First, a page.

A month or two back I landed up having to get a Facebook account so I could see some friends' pictures. Until then I'd shied away from it.Having signed up -- like a fifth of the total internet population -- and now linked up with 50 or so friends and colleagues, I now 'get it'. It can act as a glue for people who don't spend huge amounts of time together (and even those who do at work). Particularly with friends who can phrase things well, there's normally something to smile at each time I visit, as well as feeling I'm keeping up with (bits of) their real lives. Wired mag have an interesting piece on Facebook and Google, but not about the techy side of it. Instead it looks at how Facebook want to dominate the internet in a different but still competing way to Google, and the Big G is clearly somewhat nervous about it. The full article is available, but here's my quick summary.Google takes well over half of all internet advertising spend, through adds on their various services. Some of these can target individual interests quite well -- certainly better than broadcast TV. But Facebook now have something priceless to advertisers: people's real names, associated with their own descriptions of what they do, what they're interested in, and their photos. Like other search engines, Google can see very little of this, as it all goes through Facebook's servers. When Facebook work out how to bring advertising into their site without alienating too many of their users, Google will both be blind to this personal information, and poorer too.A battle is on: not just for the advertising revenue, but for the type of internet we see. Facebook's vision of a friendlier, personal, internet clearly is catching on ...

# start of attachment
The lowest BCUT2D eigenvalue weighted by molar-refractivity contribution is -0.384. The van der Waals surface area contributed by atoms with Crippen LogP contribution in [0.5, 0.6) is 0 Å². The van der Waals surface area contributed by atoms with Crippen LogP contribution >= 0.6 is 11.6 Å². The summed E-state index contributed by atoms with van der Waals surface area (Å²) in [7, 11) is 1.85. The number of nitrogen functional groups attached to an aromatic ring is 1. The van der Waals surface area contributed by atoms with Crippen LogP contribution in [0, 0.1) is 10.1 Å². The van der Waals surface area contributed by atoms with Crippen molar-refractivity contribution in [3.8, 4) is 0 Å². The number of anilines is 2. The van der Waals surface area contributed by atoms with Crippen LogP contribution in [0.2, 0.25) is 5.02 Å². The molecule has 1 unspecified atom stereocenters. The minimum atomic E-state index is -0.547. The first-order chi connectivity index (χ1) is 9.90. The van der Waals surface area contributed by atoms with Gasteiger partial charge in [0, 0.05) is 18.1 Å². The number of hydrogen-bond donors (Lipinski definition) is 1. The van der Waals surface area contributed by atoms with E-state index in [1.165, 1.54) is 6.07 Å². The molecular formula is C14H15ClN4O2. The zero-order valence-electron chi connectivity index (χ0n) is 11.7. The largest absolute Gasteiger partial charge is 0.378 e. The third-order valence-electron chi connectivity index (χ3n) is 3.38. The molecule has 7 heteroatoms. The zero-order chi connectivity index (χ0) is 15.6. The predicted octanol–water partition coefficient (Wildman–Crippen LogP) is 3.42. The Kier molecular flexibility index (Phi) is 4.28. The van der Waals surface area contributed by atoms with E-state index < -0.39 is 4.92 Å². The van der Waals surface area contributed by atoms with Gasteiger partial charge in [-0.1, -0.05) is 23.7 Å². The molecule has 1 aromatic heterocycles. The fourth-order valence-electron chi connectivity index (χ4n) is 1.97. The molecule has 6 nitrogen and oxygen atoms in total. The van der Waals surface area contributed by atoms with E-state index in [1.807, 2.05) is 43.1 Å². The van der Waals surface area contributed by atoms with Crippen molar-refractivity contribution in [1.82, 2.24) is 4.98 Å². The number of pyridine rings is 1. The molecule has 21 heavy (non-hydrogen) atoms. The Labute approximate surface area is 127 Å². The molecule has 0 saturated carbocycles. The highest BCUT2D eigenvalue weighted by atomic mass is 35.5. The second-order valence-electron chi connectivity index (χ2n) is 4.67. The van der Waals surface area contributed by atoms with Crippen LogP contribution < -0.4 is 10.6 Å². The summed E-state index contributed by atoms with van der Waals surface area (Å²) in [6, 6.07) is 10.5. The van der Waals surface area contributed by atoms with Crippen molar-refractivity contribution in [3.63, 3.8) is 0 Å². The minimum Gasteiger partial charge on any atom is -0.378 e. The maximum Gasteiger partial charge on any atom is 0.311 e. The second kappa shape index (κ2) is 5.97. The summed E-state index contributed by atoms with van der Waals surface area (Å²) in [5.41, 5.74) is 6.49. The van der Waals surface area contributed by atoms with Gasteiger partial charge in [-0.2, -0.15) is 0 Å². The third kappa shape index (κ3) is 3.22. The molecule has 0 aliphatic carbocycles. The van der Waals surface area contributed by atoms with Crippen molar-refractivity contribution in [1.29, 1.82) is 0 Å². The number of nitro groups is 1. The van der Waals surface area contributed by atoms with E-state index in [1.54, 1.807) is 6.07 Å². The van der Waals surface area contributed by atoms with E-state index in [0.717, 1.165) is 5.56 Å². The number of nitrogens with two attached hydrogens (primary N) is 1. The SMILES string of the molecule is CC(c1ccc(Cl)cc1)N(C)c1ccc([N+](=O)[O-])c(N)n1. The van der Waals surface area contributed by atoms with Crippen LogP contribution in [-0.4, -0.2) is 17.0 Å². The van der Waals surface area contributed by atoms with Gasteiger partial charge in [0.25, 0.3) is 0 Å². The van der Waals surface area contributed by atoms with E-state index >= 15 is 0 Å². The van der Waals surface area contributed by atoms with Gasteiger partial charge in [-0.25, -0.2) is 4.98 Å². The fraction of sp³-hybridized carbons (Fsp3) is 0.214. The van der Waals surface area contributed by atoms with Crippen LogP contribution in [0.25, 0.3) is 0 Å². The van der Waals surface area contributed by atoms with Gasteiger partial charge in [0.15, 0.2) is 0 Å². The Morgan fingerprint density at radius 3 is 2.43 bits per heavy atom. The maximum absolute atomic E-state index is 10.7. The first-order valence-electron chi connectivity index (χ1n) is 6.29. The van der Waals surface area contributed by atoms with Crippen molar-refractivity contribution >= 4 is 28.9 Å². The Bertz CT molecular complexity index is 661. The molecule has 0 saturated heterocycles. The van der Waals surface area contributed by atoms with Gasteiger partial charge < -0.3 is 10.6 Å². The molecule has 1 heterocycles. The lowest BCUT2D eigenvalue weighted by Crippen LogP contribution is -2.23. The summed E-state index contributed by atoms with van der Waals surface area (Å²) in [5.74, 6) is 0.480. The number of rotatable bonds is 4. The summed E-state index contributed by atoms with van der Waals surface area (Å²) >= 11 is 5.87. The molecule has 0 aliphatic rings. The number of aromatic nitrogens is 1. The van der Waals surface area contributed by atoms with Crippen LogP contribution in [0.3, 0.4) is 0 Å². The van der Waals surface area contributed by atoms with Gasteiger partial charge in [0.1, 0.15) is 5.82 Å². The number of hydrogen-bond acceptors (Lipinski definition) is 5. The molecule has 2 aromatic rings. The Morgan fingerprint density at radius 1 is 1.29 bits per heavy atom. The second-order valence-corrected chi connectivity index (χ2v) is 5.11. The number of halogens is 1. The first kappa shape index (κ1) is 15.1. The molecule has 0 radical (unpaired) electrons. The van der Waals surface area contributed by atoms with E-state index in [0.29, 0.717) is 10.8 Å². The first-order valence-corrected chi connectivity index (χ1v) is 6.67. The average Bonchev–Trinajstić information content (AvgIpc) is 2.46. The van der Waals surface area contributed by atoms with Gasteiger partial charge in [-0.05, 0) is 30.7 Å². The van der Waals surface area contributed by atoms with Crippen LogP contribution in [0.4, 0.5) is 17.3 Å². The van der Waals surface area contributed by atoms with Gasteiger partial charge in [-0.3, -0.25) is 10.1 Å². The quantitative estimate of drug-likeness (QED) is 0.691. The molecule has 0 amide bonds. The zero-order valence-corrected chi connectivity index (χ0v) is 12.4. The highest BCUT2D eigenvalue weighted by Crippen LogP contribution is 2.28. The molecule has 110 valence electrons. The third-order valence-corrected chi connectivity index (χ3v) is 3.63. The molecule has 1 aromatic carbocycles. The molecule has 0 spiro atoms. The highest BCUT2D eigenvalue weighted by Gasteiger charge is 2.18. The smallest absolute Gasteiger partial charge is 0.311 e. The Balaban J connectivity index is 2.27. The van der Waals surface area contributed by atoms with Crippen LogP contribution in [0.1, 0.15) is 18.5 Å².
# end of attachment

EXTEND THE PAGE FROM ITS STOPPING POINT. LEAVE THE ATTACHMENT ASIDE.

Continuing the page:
AuthorJonathan Clark